This week our guest on the podcast is Ivan Pavlov, a human rights lawyer specializing in freedom of information and treason cases. For many years, Ivan Pavlov headed the civil society group Team 29, which also worked to promote freedom of information in Russia.
The topics of our conversation today are the persecution of lawyers in Russia, the rule of law, what reforms are needed, the history of Team 29, the right of association and the future of human rights in Russia.
The questions we discuss include:
- You are one of Ivan Safronov’s lawyers. Both you and Evgeny Smirnov, another of Safronov’s lawyers, are forced to live outside Russia. Question: why exactly are these measures being taken against lawyers now?
- Is the legal professional community able to stand up for itself?
- Has Russia ever been a country where the rule of law existed?
- What needs to be done to bring the country closer to the rule of law? What are the main steps that need to be taken to achieve this?
- Can you tell us something about the history of Team 29? When was it created? What did it accomplish? Why was it shut down?
- We are all following the Memorial case. One gets the impression the Russian authorities today do not want any independent civil society organizations to exist. What are the consequences of this policy for Russia? What is a country without civil society?
- Realistically speaking, what are the prospects for fair trial in the Russian Federation?
- What prospects are there for human rights in general? Are you an optimist or a pessimist?
This podcast is in Russian. You can also listen to the podcast on SoundCloud, Podcasts.com, Spotify, iTunes, Google Podcasts and Anchor and YouTube. The music, from Stravinsky’s Elegy for Solo Viola, is performed for us by Karolina Herrera.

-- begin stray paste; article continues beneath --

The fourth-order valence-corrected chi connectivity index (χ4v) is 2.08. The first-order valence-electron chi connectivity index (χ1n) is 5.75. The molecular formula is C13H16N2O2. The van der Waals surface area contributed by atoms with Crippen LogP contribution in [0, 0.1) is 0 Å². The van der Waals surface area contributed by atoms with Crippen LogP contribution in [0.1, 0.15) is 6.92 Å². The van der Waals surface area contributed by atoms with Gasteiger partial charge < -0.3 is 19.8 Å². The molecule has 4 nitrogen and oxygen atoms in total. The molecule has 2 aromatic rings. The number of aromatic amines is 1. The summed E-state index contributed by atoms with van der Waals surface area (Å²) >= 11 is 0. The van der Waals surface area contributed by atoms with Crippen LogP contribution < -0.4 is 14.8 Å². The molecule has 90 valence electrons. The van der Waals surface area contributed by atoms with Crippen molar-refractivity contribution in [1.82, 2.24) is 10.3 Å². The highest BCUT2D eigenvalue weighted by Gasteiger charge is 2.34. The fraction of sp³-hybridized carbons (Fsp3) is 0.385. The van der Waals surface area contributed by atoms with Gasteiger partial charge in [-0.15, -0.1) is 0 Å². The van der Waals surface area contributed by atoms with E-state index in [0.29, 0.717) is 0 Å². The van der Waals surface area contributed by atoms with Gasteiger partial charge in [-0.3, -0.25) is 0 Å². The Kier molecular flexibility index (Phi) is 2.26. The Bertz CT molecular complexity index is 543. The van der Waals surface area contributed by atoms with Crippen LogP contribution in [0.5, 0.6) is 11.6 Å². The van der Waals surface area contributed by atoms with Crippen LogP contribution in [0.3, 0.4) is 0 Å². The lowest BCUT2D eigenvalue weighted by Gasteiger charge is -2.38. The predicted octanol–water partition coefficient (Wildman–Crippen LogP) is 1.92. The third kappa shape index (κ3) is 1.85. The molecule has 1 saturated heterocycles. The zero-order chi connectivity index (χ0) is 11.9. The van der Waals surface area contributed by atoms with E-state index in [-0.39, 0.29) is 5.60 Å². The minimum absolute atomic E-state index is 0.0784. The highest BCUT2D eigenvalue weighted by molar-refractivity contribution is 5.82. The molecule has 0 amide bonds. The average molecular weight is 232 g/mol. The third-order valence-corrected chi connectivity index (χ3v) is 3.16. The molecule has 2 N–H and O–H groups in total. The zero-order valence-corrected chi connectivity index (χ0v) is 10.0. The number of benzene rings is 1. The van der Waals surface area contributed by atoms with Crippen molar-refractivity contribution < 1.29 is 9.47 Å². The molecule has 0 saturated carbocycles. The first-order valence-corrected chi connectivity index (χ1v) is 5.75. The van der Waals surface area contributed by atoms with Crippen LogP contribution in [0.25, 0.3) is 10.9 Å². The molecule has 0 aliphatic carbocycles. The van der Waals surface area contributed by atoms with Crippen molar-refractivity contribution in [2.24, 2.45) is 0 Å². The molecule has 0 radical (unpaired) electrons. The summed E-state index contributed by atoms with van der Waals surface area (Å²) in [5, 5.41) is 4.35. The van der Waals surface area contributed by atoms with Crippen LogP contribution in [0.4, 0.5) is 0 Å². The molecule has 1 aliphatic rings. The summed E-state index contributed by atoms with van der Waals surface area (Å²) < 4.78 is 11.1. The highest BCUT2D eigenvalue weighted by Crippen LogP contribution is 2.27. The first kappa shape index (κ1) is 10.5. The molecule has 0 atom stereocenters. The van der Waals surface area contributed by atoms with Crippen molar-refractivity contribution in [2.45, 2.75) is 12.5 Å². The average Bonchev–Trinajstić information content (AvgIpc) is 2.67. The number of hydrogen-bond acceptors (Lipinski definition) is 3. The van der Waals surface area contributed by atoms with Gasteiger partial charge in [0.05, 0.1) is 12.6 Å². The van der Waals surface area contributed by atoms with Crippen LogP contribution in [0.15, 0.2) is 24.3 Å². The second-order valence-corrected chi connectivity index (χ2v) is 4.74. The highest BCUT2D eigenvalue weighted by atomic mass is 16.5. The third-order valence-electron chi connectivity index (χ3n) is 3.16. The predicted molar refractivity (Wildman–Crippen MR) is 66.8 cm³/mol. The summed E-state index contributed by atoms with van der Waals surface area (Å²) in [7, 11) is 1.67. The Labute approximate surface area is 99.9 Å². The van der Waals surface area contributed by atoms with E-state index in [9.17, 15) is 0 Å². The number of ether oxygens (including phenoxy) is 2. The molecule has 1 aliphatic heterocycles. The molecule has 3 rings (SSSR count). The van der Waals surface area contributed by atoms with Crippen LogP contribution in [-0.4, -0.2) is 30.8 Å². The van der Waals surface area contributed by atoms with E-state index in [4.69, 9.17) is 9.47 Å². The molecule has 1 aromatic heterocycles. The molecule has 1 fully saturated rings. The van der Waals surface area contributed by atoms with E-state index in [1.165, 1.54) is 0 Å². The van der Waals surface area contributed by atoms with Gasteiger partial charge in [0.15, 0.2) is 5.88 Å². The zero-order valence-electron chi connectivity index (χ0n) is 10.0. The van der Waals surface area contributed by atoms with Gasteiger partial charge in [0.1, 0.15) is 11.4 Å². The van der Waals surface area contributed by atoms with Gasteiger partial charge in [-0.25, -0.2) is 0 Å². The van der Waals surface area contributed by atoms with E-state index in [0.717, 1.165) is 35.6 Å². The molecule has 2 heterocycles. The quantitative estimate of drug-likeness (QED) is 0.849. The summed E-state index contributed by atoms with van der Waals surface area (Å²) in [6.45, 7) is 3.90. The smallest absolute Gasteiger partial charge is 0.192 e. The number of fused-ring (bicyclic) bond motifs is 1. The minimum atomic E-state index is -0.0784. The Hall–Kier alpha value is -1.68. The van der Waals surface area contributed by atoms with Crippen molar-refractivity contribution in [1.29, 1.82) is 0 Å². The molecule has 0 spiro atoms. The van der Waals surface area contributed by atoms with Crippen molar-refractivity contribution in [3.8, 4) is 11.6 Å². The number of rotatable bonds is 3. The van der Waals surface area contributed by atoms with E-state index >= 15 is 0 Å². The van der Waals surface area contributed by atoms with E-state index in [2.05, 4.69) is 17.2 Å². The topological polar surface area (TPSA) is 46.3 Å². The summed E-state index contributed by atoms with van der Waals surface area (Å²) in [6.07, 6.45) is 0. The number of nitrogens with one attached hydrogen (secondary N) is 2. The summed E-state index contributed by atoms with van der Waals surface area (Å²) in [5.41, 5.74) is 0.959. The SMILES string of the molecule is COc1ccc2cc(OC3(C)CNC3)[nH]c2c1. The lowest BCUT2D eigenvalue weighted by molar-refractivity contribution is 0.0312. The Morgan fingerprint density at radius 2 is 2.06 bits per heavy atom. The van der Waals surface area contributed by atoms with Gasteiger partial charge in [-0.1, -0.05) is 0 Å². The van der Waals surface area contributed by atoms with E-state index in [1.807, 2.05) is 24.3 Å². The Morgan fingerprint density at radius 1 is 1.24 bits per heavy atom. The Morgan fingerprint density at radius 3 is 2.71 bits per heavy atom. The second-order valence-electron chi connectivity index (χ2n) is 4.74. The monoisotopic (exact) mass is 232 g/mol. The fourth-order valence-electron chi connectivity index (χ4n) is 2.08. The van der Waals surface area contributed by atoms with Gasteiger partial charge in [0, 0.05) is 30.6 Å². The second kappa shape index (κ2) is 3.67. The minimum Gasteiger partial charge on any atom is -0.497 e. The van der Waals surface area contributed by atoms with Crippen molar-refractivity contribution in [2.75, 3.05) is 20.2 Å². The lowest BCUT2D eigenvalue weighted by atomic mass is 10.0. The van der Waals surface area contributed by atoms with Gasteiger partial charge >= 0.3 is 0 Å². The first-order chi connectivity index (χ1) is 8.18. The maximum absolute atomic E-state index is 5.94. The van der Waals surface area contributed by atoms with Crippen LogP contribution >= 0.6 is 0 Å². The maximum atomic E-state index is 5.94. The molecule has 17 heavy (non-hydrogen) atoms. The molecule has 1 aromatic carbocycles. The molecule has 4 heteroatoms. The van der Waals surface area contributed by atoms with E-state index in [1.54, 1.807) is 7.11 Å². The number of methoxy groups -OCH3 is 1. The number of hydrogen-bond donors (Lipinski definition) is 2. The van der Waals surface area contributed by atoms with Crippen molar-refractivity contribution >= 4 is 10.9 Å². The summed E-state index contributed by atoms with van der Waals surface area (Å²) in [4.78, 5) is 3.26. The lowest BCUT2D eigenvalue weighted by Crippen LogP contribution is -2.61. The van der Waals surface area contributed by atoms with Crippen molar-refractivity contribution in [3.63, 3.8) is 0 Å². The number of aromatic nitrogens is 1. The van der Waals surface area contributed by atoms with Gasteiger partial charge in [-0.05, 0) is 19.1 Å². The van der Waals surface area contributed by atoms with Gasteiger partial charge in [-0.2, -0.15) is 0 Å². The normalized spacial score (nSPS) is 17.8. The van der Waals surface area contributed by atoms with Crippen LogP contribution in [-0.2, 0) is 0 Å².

You can listen to the podcast in full here:
Given the length of the podcast, for your convenience we have also divided it into six parts that you can listen to separately.
Part One: The persecution of lawyers; the solidarity among the legal profession:
Part Two: Rule of law; human rights; politics:
Part Three: On Team 29:
Part Four: Perspectives for the future: civil society; fair trial; human rights:
Sergei Nikitin writes on Facebook: “I remember well the 1990s when we crossed a certain threshold, everyone more or less attained a degree of material well-being and began to think about having some rights, about restoring democratic values in the country. I saw that the judicial system was developing, there were some hopes. This trend lasted until about 2004 or 2005, but then developments took a rather different direction. Every person looks for some stability in their life, something on which to base their decisions. In a society governed by the rule of law, that stable basis is the law. A state where there is the rule of law is considered the most stable. But if the law is not stable, and the only ‘stability’ is that a single person has been in power for a long time, it becomes easier for people to look for the signals that come from that one person rather than to the law, which is one thing today and another tomorrow. Officials today are not guided by the law, but by signals that come from that one person. The ability to change by democratic means those in power ensures the quality of life in a democracy.” This is what the human rights lawyer Ivan Pavlov, who specializes in freedom of information and treason cases, told us. For several years, Ivan was the head of Team 29, an informal association of lawyers and journalists that fought the growing lack of transparency of the state in Russia. I vividly remember that in Soviet times, wherever I went to apply for a job, the hiring process necessarily included a visit to the First Department, a room with an iron door, where – as a rule – some retired man with a crazy look was sitting. These First Departments actually embodied the closed nature of the state, the total control over everything: why the hell do you need the First Department in the offices of a building restoration organisation where I worked in my youth? Ivan Pavlov in our conversation mentioned his team’s new project, which he called the First Department. On Monday, he told a wider audience: “The First Department of the state bodies was engaged in the classification of documents and protection of state secrets. Often what was going on behind closed doors in the First Departments had little to do with the law and was simply arbitrary. Our First Department will fight to ensure that employees of all first departments throughout the country comply with the law, so that they do not violate your rights.” Listen to our conversation with Ivan Pavlov, who temporarily left Russia but continues to do his fantastic work.